“We already have Yvette Bremner, Sharon Kotzen and Tara Laing – the latter being of particular support to me. She is always the first person to encourage and cheer one on. She is like a second Mom to me – I have the utmost respect for her courage and character,” she added.
She is quick to laud the Fairview team for doing a fantastic job with the tracks.
“We are lucky to have the polytrack and the turf. It gives us more options – although I find the poly can be unforgiving and exposes any soundness issues in a horse quickly.”
Montana was keen to go on her own though and after an opportunity presented itself at George Uren, she needed to move quickly. She says that Mr Uren was not keen on a partnership arrangement, so she decided to apply for her own licence.
“The Stipes agreed I could write the examination. But they made it clear that even if I passed with flying colours, it was no guarantee I’d get my licence. So I studied, wrote the test and passed. But then – and I don’t blame them – they were worried that a 22 year old wouldn’t have the acumen to run a business. Knowing horses is one thing – taking responsibility for running a business is another.”
Montana explains that she got a call on Friday a fortnight ago.
“Mr Deanthan Moodley said I had the weekend to come up with my business plan! They wanted it by 08h30 the Monday. A friend of mine jumped in and helped me. It took some serious thought – but not things I had not already spoken to my family about. We submitted it. A few days later I got the call to say my licence was granted. I was thrilled!”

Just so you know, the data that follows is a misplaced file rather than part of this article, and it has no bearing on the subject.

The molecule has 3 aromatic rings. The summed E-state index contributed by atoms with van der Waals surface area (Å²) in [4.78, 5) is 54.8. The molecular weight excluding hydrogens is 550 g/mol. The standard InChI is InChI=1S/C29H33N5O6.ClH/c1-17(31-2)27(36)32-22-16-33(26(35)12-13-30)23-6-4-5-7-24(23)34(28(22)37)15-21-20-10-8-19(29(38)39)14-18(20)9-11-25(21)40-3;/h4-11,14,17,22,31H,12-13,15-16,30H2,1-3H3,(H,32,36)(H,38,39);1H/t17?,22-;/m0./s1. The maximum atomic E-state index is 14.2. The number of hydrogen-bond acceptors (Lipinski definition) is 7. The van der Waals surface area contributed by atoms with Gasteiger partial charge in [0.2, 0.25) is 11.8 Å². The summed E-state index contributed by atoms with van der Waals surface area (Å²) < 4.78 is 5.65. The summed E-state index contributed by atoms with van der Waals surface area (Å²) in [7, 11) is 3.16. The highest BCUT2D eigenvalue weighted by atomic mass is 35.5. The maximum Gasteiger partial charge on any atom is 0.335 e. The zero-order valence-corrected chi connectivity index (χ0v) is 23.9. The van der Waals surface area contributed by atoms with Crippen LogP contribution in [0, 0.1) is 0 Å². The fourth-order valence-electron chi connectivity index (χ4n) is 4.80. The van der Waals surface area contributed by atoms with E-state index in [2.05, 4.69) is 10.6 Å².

She says that the support of her family was key to the success of it. Her brother Justin owned her first winner Sark.
“I also have Mr Mohamed Moosa who has undertaken to support me. And I’m keen to welcome other owners. I have 26 horses at the moment and have applied for another 20 boxes in the yard next door. The family farm is used to spell horses who need a break – so it’s a nice arrangement.”
She also has a loyal staff who she says will be key to her success – and two stable cats.
“Working in a yard is hard. One has to feel part of the team and valued.”
As to any promising youngsters in her string, she said the public can watch out for a smart filly who should debut soon.
Where does her nickname Twan originate?
“I got it from our housekeeper. She was my second Mom from early on but couldn’t pronounce my name. So Twan stuck – and a lot of people call me that.”
Without a boyrfriend, husband or any kids to keep her busy, Montana says she is ‘married to her yard’.
“I have my two stable cats Maurice (from Beauty and the Beast) and Rigby (the Regular Show) and don’t do any socialising. I may sound boring to the average twenty-something, but this is a 24/7 profession and I’d rather make the most of it.”
Things have moved so fast in the past few weeks for her.
She says that she hasn’t had a chance yet to set up a Facebook page. She has an opinion on social media- suggesting it shouldn’t replace the phone call to the owner.
“Social media is a must have for any business. But I like to do spontaneous things too – like take a pic of the horse working or in his box and send it via whatsapp to the owner. I think that just getting a bill every month is a good reason owners get sour. If their horses aren’t immediately running or winning, at least the owner is getting some fun return out of the experience.”
Montana can be contacted via email at [email protected]